Spontaneous-breathing trials with pressure-support ventilation or a T-piece. N Engl J Med 2022; 387:1843–54. PMID: 36286317.
It remains unclear whether the use of either pressure-support ventilation or a T-piece is superior for spontaneous breathing trials prior to extubation, particularly in patients at high risk of extubation failure (age older than 65 yr or underlying chronic cardiac or respiratory disease). This multicenter trial (31 French intensive care units) randomly assigned such patients to either pressure-support (8 cm of water, no positive end-expiratory pressure, Fio2 40% or lower) or a T-piece (flow rate up to 6 l/min approximating 40% Fio2) for approximately 1 h after meeting standardized criteria for weaning. Subjects were extubated 1 h after returning to initial ventilator settings. The primary outcome was the number of ventilator-free days at day 28 after the initial spontaneous-breathing trial. Secondary outcomes included measures of time to extubation and reintubation. Of the 969 patients analyzed (49% pressure support, 51% T-piece group), there was no difference in the primary outcome between groups (pressure support median, 27 days [interquartile range, 24 to 27 days] vs. T-piece, 27 days (23 to 27 days; difference, 0 days; 95% CI, −0.5 to 1; P = 0.31). Of the secondary outcomes, higher percentages of pressure support subjects were extubated by either 24 h or 7 days, although there were no differences in the percentage of patients requiring reintubation.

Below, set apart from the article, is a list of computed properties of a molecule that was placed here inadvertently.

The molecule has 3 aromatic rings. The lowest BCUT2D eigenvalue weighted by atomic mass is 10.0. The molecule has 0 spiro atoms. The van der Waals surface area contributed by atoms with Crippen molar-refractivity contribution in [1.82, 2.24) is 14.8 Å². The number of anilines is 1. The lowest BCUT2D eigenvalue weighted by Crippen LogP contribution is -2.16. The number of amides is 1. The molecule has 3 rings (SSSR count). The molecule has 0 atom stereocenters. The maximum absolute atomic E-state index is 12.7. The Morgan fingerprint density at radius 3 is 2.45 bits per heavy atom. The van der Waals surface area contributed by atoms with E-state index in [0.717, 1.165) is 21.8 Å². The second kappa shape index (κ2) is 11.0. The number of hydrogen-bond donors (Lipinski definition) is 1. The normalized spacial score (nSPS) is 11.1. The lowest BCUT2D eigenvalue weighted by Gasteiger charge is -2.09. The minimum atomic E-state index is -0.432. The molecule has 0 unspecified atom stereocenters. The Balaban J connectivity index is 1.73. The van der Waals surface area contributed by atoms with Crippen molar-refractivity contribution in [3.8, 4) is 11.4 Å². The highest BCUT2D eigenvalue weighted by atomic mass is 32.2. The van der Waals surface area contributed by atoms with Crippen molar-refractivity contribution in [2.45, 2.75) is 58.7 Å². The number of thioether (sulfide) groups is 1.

Take home message: In a large, multicenter, randomized trial, no differences were noted in the number of ventilator-free days in high-risk patients undergoing weaning using either pressure-support ventilation or a T-piece.
Optimal timing of perioperative chemoprophylaxis in patients with high thromboembolic risk undergoing major abdominal surgery: A multicenter cohort study. Ann Surg 2022 Sep 5 [Epub ahead of print]. PMID: 36512695.
The incidence of postoperative bleeding and venous thromboembolism (VTE) is increased in patients undergoing major abdominal surgery. However, the optimal timing of perioperative antithromboembolic chemoprophylaxis is debated. It has been recently demonstrated that bleeding is more common when chemoprophylaxis is given before skin closure rather than postoperatively and that benefits are limited to patients at high risk of VTE. This retrospective analysis of five multicenter observational cohort studies powered for both VTE and bleeding outcomes investigated the effects of chemoprophylaxis administered before skin closure versus postoperatively in high-risk patients (Caprini score 5 or higher). Daily low-molecular-weight heparin or unfractionated heparin (twice daily) were evaluated. The primary endpoint was VTE (radiologically proven and symptomatic VTE) within 30 days after surgery. Secondary endpoints included rates of overall, major, and minor postoperative bleeding; hemostatic reintervention; and blood transfusion. Chemoprophylaxis was initiated before skin closure in 32% and postoperatively in 68% of subjects (Caprini score of 6 in both groups). Postoperative chemoprophylaxis did not increase the incidence of clinical VTE (odds ratio, 1.11; 95% CI, 0.60 to 2.15; P = 0.73) and lowered bleeding risk (odds ratio, 0.49; 95% CI, 0.37 to 0.66; P < 0.001), while early chemoprophylaxis was independently associated with postoperative bleeding (odds ratio, 1.71; 95% CI, 1.25 to 2.34; P < 0.001).
Take home message: For patients at high risk of VTE undergoing major abdominal surgery, the use of postoperative antithromboembolic chemoprophylaxis is associated with reduced bleeding without increasing the risk of VTE in contrast to administration prior to skin closure.